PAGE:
First, Get a Worthwhile Cause; Then Get Wired
It is no accident that two of the poster children for changing how society engages in philanthropy are social-network friendly, highly viral organizations that operate primarily online: the microfinance site Kiva and DonorsChoose.org, the organization that mobilizes people to provide money teachers can use to buy equipment for their classrooms.
The ability to tap vast databases and provide a personal donor or lender experience is at the forefront of online social activism. Together they form what Ben Rattray, founder of Change.org, calls "the megapublic," a vast and interconnected army of people who, at least in part, want to change the world.
One of the newest of these social-change start-ups is the tiny Lend4Health, which raises money to provide small loans to families of children with autism spectrum disorders to pay for alternative biomedical treatment. Inspired by Kiva, Lend4Health was created from scratch using blogging software by Tori Tuncan, a consultant in the Washington metropolitan area and the mother of a toddler with sensory issues. The site has facilitated about $15,000 in loans so far and remains small in scale. Yet the stories of the children and their families are compelling.
On a much larger scale is the innovative Social Actions, brainchild of the microphilanthropy consultant Peter Deitz and one of the hottest online social-activism start-ups. Social Actions aggregates, well, social actions — "actionable opportunities" to give, volunteer, organize, or pledge through more than 40 online networks, including Kiva, DonorsChoose.org, Change.org, Care2, ChangingthePresent, Razoo, GlobalGiving, Idealist.org, The Point, VolunteerMatch, Zazengo, and others. You can search for ways to get involved — on efforts related to, say, "poverty" or "ecology" — and get a wide range of results to choose from.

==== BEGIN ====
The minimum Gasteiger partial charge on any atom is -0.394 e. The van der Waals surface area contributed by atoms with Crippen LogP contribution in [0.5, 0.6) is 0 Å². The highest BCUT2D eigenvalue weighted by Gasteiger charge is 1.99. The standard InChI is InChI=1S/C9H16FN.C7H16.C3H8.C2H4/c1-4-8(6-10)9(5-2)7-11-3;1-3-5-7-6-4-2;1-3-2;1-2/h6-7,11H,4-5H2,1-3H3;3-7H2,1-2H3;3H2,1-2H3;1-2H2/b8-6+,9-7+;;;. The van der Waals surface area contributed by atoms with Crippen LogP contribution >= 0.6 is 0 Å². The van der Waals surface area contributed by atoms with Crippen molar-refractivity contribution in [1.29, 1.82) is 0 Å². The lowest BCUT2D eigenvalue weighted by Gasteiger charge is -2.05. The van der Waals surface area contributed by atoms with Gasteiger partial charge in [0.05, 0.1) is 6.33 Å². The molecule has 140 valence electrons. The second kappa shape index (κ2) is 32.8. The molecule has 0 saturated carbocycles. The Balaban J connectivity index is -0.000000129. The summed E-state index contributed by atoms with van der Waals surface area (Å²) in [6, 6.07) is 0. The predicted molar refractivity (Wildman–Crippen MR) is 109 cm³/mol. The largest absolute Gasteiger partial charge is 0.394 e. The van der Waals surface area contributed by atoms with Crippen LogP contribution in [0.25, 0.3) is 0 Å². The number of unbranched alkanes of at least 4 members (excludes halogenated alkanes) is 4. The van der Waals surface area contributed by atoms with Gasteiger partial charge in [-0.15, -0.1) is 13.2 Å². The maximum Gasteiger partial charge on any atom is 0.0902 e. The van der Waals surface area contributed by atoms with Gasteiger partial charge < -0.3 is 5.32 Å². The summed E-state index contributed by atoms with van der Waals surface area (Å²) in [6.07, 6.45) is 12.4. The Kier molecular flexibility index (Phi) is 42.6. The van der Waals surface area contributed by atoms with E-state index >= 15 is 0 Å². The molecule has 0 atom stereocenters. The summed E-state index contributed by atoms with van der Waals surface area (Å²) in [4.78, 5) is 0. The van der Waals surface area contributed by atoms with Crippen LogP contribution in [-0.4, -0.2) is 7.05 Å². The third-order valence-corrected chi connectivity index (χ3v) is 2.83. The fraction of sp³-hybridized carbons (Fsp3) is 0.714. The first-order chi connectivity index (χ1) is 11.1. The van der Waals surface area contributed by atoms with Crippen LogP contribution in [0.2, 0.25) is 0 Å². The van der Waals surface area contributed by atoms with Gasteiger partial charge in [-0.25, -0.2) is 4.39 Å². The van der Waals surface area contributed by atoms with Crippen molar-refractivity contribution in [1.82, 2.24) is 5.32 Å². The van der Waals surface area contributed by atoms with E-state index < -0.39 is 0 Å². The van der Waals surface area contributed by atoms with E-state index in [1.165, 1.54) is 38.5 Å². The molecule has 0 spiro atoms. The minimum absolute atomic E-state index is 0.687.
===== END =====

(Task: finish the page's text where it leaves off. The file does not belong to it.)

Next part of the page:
But Social Actions doesn't rely on its Web site; its team is developing a range of applications and widgets that allow those opportunities to take action to pop up all over the Internet, so they turn up near any closely related content on Web pages. Social Actions has an open model that also allows other developers to create their own online tools using the project's database of 20,000 continuously updated actions. The basic idea is to help more people find and share opportunities to make a difference. And Social Actions has just announced Change the Web 2009, a large-scale contest to reward innovative uses of its database for doing good.